Sometimes these expanded flats can be very powerful counter-trend moves during the C wave such that they look like a new bull market.  That is of course their job: to suck in more participant interest once previous participant interest has been killed.  So below is a case study.  From red 2 we had a clear 5 waves down into red 3.  But then we had what looks like 5 waves up.  In hindsight that was clearly a corrective move as the correction ended and then the primary downward trend re-asserted itself.  But how would we have a clue about this in real time?  Hindsight is of no use in trading...

The above question is typical of new or would-be EW analysts.  EW is all about odds and it is all about the details;  putt for dough.  Doing detailed analysis is not the human norm. We tend to want fast results (instant, work free gratification) and we reject anything that makes us think or do low level analysis.  Instead, we put "leaders" on pedestals and then follow them wherever they might take us.  This is herding 101 but one need look no further than global politics to see the truth in this statement.

So lets do the deeper dive to see why in fact that apparent 5 wave move was really correction.   The wave below can be counted in two ways.  A good EW counter would count green A as shown and green B as shown and I would agree in both cases.  But then they could count the move up into red 4 as a "5".  Thus they would have their 3-3-5 expanded flat as shown below.

I see that count.  But I do not feel that it is the most natural one to for pattern matching because of the out-sized wave blue 4 relative to wave blue 2.  They don't look like they are part of the same scale of wave and thus I count them as two separate waves.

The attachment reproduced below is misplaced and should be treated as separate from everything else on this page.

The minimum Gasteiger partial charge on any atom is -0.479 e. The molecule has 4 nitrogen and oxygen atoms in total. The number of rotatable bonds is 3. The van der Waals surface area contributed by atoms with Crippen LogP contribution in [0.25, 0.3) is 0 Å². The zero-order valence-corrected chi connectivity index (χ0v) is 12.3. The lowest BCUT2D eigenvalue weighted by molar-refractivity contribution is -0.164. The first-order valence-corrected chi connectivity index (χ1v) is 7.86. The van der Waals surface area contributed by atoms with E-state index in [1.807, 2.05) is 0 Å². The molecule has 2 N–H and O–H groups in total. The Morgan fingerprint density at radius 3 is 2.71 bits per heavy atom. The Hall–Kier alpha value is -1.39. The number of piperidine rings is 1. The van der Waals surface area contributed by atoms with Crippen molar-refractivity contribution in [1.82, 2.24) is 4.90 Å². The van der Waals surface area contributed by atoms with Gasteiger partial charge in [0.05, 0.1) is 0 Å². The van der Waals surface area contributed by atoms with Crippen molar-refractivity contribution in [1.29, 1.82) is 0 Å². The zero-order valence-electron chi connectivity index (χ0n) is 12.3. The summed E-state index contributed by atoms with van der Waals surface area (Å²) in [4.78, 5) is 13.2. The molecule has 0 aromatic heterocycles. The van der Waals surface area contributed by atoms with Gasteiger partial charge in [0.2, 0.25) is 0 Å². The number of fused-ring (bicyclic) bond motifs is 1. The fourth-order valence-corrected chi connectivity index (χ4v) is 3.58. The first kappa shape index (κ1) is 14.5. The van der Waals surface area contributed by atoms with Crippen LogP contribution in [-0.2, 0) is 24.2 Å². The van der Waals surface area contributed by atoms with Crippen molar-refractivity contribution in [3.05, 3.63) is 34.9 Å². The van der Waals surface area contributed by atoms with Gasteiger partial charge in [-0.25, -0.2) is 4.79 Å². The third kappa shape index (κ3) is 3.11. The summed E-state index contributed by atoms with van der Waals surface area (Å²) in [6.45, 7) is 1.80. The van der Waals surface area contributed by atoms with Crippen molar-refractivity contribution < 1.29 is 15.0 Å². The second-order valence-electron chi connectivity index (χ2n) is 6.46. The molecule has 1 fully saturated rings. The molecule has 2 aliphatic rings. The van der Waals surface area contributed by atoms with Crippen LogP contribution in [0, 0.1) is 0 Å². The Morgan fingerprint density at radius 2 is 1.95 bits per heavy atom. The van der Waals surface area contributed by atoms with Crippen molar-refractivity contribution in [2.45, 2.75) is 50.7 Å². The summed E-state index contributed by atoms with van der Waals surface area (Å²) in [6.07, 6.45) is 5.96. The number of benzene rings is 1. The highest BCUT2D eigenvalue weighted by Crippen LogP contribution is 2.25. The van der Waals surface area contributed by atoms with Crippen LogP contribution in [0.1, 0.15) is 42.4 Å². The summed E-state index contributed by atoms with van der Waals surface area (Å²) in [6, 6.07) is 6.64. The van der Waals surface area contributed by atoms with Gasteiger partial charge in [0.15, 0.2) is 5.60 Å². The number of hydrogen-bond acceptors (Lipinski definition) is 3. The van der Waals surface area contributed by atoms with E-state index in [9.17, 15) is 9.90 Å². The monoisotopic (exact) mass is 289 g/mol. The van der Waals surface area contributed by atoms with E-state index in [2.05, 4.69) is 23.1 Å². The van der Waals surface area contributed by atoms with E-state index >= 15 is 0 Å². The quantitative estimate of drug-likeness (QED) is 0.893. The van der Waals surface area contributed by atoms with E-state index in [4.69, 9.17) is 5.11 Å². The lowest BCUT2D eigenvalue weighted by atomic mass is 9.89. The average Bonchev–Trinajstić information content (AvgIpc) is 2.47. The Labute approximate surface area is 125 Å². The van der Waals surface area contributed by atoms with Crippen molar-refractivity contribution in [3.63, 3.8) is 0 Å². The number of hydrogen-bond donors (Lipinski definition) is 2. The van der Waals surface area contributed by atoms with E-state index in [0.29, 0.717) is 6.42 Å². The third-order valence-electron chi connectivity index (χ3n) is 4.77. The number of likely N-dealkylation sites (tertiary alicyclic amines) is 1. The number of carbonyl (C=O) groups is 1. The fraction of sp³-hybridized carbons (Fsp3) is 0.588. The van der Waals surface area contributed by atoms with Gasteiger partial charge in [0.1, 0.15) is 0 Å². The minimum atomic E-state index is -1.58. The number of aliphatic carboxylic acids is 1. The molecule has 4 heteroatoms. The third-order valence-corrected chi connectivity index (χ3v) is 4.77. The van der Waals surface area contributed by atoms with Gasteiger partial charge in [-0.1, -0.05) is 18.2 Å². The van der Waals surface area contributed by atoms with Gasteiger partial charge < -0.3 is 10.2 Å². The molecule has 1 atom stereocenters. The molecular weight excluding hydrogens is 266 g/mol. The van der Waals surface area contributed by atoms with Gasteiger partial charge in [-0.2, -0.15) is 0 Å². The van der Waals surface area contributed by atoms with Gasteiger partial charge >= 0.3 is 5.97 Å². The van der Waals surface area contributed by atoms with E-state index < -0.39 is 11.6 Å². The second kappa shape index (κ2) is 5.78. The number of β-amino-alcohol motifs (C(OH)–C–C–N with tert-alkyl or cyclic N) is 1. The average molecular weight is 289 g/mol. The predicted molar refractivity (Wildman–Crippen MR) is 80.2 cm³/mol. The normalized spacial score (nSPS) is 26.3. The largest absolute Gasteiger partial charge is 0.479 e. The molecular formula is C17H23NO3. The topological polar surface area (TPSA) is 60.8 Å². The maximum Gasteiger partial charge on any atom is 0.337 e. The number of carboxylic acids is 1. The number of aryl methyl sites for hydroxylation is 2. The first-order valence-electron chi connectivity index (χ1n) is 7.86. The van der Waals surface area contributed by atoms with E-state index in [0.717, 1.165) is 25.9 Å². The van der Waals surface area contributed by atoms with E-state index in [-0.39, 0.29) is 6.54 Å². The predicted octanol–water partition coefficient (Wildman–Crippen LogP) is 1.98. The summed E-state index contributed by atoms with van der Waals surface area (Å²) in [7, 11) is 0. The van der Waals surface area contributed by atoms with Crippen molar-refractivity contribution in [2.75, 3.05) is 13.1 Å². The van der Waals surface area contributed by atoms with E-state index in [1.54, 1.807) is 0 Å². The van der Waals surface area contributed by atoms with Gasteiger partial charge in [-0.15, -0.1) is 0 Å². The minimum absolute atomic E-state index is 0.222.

This is why I came up with CWT (Captain's Wedge Theory) which says that wedges are 3rds or Cs.  So I have re-counted red 4 below using a CWT-centric count which, I think, is much easier to predict and to recognize when it occurs.

Note how a wedge should be made up of five 3s.  That is a-b-c-, a-b-c, five times.  Now if we add in my GOE construct and consider that it is most often found in the B wave you can see that wave B of 3 and B of 4 are GOEs, right as my proprietary wave counting methodology says they should be.
Furthermore, 1, 3 and 5 all respect the same resistance line.  Thus, if you see a 3-3-3 wedge forming, draw the line between 1 and 3 to get the resistance line for 5 which will usually either:
- stop right on the button as shown at left
- stop mid channel on the way to blue 5
- do 5 waves up to the top rail instead of 3 and then 5 more as the throw over

Bottom line, what RN Elliott has called the expanded flat is what I generally call WC meaning a corrective wave (AKA "C wave" because they are a-b-c) and it often appears to be a motive wave up when in fact future hindsight will show that it was in fact a correction.  So in this case since the entire wave forms red 4 you will see me shorthand this as WC4.  It simply refers to as a C wave wedge that formed wave 4.

If all these nuances sound complex, you now know why wave counting is difficult to do.  The concepts are easy but the devil is in the nitty gritty details that make most people's heads spin and they grow bored or they lose patience.  But if you want to increase your odds of winning with EW, this is where to spend your time IMO.